Should You Monitor Your Child’s Social Media?

Social media is all the rage. Whether it’s Facebook, Twitter, or even SnapChat, children are using social media to connect with friends, follow celebrities they admire, and catch up on the latest news and events. But social media is also a dangerous world.

You’ve heard of the horrors of social media, right? You’ve heard about cyber bullying and grooming. You know that there are people out there who will pretend to be teenage girls to gain your daughter’s or your son’s trust so they can threaten and harm your child later on. It’s not surprising that many parents are encouraged to monitor their child’s social media if you do allow them to have something.

Is this the right thing to do? Should you monitor or is it an invasion of their trust?

Monitor with Their Knowledge

Keeping your children safe is the most important thing you’ll do as a parent. You want to make sure you know who they’re speaking to and whether they’re at risk of pedophiles. You need to know as much as you can about their friends in the event of cyber bullying. Heaven forbid that they’re the cyber bullies without necessarily meaning to be.

Monitoring your child’s social media is the best way to keep them safe. However, you don’t want to make them feel like you’re invading their privacy. It’s essential that you let them know you are monitoring their social media and why.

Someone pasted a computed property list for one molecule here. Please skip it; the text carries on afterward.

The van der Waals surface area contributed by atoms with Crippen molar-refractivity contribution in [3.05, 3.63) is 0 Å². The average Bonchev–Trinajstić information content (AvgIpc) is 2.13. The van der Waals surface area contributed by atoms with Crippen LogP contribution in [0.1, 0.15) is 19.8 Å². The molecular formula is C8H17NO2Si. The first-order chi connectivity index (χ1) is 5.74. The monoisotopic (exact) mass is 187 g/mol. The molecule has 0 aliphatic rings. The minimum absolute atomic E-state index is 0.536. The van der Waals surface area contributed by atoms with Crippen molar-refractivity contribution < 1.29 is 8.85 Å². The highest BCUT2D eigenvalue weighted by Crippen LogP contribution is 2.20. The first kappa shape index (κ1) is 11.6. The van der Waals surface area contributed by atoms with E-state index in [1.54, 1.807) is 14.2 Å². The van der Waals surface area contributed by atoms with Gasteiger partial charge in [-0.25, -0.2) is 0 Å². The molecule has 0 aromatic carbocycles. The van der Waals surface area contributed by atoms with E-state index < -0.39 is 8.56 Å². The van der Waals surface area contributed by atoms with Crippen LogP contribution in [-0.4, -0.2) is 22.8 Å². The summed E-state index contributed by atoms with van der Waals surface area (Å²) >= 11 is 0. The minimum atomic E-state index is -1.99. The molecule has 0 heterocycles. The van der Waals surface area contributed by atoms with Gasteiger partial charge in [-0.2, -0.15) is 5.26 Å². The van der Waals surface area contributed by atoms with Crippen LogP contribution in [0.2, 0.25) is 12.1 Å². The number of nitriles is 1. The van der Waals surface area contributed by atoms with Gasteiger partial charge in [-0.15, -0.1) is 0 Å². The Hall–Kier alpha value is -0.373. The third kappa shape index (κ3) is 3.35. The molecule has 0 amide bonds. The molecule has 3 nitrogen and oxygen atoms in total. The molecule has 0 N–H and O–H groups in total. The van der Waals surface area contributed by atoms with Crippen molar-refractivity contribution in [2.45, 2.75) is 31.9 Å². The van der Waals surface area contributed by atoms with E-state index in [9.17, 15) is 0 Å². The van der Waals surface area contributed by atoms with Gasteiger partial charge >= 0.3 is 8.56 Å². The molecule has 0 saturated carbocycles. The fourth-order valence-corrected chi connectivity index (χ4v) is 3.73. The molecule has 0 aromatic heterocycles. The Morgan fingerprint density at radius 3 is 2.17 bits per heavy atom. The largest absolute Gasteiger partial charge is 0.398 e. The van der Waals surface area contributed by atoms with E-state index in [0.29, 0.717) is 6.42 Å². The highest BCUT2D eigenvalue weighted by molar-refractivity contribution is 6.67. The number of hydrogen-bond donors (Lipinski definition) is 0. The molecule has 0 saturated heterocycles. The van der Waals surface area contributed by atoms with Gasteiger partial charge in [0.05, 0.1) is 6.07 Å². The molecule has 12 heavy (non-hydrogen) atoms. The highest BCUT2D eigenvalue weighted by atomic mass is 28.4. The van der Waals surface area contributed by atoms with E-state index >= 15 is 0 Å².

If they catch you monitoring at a later date, they’re going to assume that you don’t trust them. They’ll assume that you’re monitoring because you’re trying to catch them doing something you’ve told them not to. By making them aware when they set up the accounts that you want to access, you can help them understand why that you just want to keep them safe.

Discuss Questionable Situations

There will be plenty of topics that come up when it comes to events that happen on social media. One of those will be cyber bullying, whether they’re being bullied or they are the bully. It’s important to discuss the type of messages that are okay to send.

While you don’t want to stifle their opinion, you do want them to think about what their words will mean to others. While you want them to learn to take criticism, they need to know the difference between constructive criticism and being mean for the sake of it.

Then there are the situations that sound fishy. You need to make sure your children understand the importance of not clicking on links or on responding to messages from people they don’t know.

By letting your children know that you’re just there to protect and you are monitoring things, they’re more likely to come to you when there is a problem. If they get strange messages, they’re more likely to ask if you know the person and everyone can remain protected.

Avoid letting your children have social media accounts without monitoring. As they get older, you can step back but when younger, you need to know what they’re doing.

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